La’Swanna Pitts would like to publicly thank someone in Charlotte who helped her last year, though she doesn’t know the person’s identity.
It happened last December when she enrolled her two kids in the Salvation Army’s annual Christmas initiative. The program provided toys to 12,221 kids from low-income families in 2013, and it expects to help as many this year.
“My son got a Charlie Brown book and a stuffed Snoopy as gifts and he’s still sleeping with it a year later,” says Pitts, 32, referring to 5-year-old Ethan.
“It has made all the difference. I can’t even get Snoopy away from him to wash it. He is a boy who does not adapt well to change and we’ve had a lot of disruption in our lives this year. Whoever gave that to him, I want to thank you from the bottom of my heart.”
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Pitts now has a full-time job as department manager at a store and considers herself financially stable. However, she has returned this year to the Salvation Army for help after experiencing a recent financial setback.
On Sept. 29, she suffered a severe beating, which forced her to take several weeks off from work, which in turn led to eviction proceedings.
The incident happened on a date night, Pitts said, when a friend of three years exploded during an argument and began hitting her on the head – while she was driving.
“I tried jumping out of the car, but it was still moving, so I had to jump back in and throw it into park. Then, I jumped out and into a fence,” Pitts recalls. “The swelling was so bad that I couldn’t see out of my right eye.”
Insurance covered a lot of the hospital bills. Her landlord sympathized and backed off on the eviction, and her boss gave her all the time she needed to recuperate.
However, there’s still Christmas to worry about. In addition to Ethan, who dreams of being a firefighter, Pitts has a daughter, Najiza, age 7.
Salvation Army officials say Pitts is an example of the variety of narratives that sometimes force people with full-time jobs to apply for help from the Christmas program, which kicks off Dec. 17.
In some cases, the families only recently found work and have nothing in the bank, officials say. In other cases, they had financial set backs due to illness, house fires or a recent move from out of state. Still others barely make enough money to cover their bills.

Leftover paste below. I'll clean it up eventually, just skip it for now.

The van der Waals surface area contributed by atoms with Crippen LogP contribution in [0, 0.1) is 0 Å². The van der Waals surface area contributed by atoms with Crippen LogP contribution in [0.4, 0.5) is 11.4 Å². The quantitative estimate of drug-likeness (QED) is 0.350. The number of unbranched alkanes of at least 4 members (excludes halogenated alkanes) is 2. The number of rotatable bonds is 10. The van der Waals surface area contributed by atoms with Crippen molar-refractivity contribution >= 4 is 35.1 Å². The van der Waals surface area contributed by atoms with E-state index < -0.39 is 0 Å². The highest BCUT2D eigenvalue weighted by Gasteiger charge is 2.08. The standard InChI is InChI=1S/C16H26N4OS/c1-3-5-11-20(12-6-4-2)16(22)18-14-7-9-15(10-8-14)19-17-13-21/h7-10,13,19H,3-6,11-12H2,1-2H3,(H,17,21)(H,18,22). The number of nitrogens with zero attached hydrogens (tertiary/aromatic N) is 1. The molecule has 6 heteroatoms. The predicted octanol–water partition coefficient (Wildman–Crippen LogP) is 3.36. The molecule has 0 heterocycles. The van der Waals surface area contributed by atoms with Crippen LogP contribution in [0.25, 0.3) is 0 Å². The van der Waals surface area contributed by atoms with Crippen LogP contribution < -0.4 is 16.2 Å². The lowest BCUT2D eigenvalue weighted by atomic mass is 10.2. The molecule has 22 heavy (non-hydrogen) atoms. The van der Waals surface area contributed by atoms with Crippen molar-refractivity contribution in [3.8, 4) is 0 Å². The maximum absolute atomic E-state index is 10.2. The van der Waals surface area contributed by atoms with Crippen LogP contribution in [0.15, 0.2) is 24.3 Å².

The Salvation Army’s Christmas program is a safety net for such families. It includes the Angel Tree initiative, which allows the public to “adopt” the names of children off trees set up in local malls. In cases where the children aren’t adopted, the Salvation Army buys toys using money donated by Observer readers to the Empty Stocking Fund.
Last year, 7,499 of the children on Angel Trees were not adopted by a donor, agency officials said.
Pitts says her cash crunch forced the family to skip having a big Thanksgiving meal, so her kids have high expectations for Christmas. But if last Christmas taught her anything, it’s that her kids will appreciate whatever they get.
Earlier this year, when the family moved into a new apartment, Pitts said Ethan was so distraught over the change in routine that he refused to walk through the front door. “It took me 20 minutes to get him to come inside,” she said.
In the middle of this tailspin, she says it was the Charlie Brown book and Snoopy doll that gave Ethan the foothold he needed.
“I know whoever gave it to us was thinking it was just something small, but it is the thing that helps me connect with my son,” Pitts says. “When I read it to him, it’s just him and I. Nothing else matters.”